Shortly after I was let go, I sent a message my SVP, asking him "why would Visa choose to eliminate so many key jobs recently (including mine) and in effect get rid of so many great individuals, all in the name of transformation while simultaneously striving to hire great employees?". He told me, "We are making tough decisions and increasing the technical resources that are needed at VISA to execute the transformation."

I do not regret working for Visa. They payed me well and allowed me to buy my first home for my family. They also payed for a number of my certifications including ITIL, Six Sigma Black Belt, and Lean IT (thankfully, these were payed for in the 2015 budget. I was told that the 2016 training budget was cut by about 60% from 2015). I was also fortunate to work with some amazing people and I gained skill sets and knowledge that allowed me to get my new job (started a month after being let go).

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Post ID: @esiu+Kb78IUf

Visa confirms layoff of hundreds at Foster City campus

Nov 16, 2016, 4:00pm PST Updated Nov 16, 2016, 4:19pm PST

http://www.bizjournals.com/sanfrancisco/news/2016/11/16/visa-layoffs-san-francisco-fintech-payments-jobs.html

San Francisco-based Visa cut 213 workers at its Foster City campus, the payments giant told California regulators.

The layoff notice, filed under the Worker Adjustment and Retraining Notification Act, was received by the State of California on Nov. 7. The layoffs are effective Jan. 6, 2017, Visa said.

Earlier this month, Visa (NYSE: V) told the San Francisco Business Times that it was eliminating positions around the globe as it digests its $23 billion purchase of Visa Europe and adjusts to the rapidly shifting payments landscape.

Visa said at the time that "a variety" of job cuts were being made, but offered no details such as size or scope of the layoffs.

Both current and former Visa employees have told the Business Times that Visa was cutting between 800 and 1,500 jobs globally, hitting morale in the process.

"Visa was once a great company," lamented one long-time employee, citing a reduction in employee benefits since the company went public in 2008.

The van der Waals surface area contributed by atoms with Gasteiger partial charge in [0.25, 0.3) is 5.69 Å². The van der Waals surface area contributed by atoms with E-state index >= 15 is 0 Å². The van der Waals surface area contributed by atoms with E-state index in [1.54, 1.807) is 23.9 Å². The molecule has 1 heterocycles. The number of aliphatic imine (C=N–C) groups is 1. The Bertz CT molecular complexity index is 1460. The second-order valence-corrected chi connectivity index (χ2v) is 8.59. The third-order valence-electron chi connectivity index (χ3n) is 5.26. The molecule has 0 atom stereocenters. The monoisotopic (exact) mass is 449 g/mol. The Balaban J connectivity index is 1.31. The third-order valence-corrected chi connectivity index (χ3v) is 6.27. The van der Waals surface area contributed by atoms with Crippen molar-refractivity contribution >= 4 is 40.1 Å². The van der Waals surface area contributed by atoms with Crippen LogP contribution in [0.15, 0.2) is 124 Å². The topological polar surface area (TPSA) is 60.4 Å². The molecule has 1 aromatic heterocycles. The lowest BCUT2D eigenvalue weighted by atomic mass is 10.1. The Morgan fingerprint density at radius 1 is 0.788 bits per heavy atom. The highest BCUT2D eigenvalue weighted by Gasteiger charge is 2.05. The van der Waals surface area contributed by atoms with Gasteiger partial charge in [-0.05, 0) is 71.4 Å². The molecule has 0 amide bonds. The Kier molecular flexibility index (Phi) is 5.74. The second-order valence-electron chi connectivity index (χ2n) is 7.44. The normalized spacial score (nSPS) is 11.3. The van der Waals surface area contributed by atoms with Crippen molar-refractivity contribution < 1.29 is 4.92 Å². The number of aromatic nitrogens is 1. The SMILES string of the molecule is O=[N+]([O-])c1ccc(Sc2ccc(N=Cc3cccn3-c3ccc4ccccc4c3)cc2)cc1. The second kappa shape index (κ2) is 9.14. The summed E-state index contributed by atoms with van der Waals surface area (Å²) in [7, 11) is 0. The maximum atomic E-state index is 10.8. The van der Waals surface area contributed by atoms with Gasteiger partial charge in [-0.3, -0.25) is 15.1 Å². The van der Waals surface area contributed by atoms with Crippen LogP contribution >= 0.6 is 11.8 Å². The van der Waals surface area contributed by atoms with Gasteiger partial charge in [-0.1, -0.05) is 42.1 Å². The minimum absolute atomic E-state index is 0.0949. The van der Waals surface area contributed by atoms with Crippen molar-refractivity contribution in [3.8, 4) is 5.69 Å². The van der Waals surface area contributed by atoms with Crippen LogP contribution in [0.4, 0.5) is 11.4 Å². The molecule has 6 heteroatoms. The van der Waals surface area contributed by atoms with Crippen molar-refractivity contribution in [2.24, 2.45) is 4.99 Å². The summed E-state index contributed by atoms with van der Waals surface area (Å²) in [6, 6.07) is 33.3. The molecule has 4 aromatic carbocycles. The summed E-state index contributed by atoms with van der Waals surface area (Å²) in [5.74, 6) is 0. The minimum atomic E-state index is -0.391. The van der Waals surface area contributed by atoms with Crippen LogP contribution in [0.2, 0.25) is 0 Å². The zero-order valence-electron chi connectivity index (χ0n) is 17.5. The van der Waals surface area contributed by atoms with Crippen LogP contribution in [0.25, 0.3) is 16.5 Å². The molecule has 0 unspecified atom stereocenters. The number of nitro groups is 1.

Visa, which employs 4,000 people in the Bay Area and 11,000 worldwide, defended its decision to cut staff.

“The acquisition of Visa Europe, combined with changes in our industry, provide us with the opportunity to reassess our cost structure globally and make adjustments," Visa said in a statement. "In undertaking this assessment, we have decided to eliminate a variety of roles globally, while also creating new roles that better align with our future growth plans.

"These changes position Visa for continued growth and allow us to better serve the needs of clients in a rapidly evolving payments environment,” according to the statement.

One group not complaining at Visa is the shareholders. The company, led by the soon-to-depart CEO Charlie Scharf, recently boosted the quarterly dividend 18 percent.

Visa shares closed in New York Wednesday at $80.08, up $1.68, or 2 percent. The company's shares changed hands at an all-time high of $83.96 on Nov. 10.

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Post ID: @epdr+Kb78IUf

I agree with you use other cards and tell your friends and family.

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Post ID: @2dfp+Kb78IUf

Malarky. Charlie got his golden parachute and majority screwed a very dedicated workforce that was therelong BEFORE he was.

Pushing out "older" employees, in age as well as experience, to fill rolls with new? In the same locations, in some cases. Some rolls moved to Austin.

Everyone knows the new staff are brought in at higher wages than their colleagues that have been on staff for years. Old staff tends to hit a ceiling and the greedy execs don't do anything about it - layoffs are the easy way out.

This smells bad.

Use your AMEX and MC and DSC cards.

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Post ID: @1yer+Kb78IUf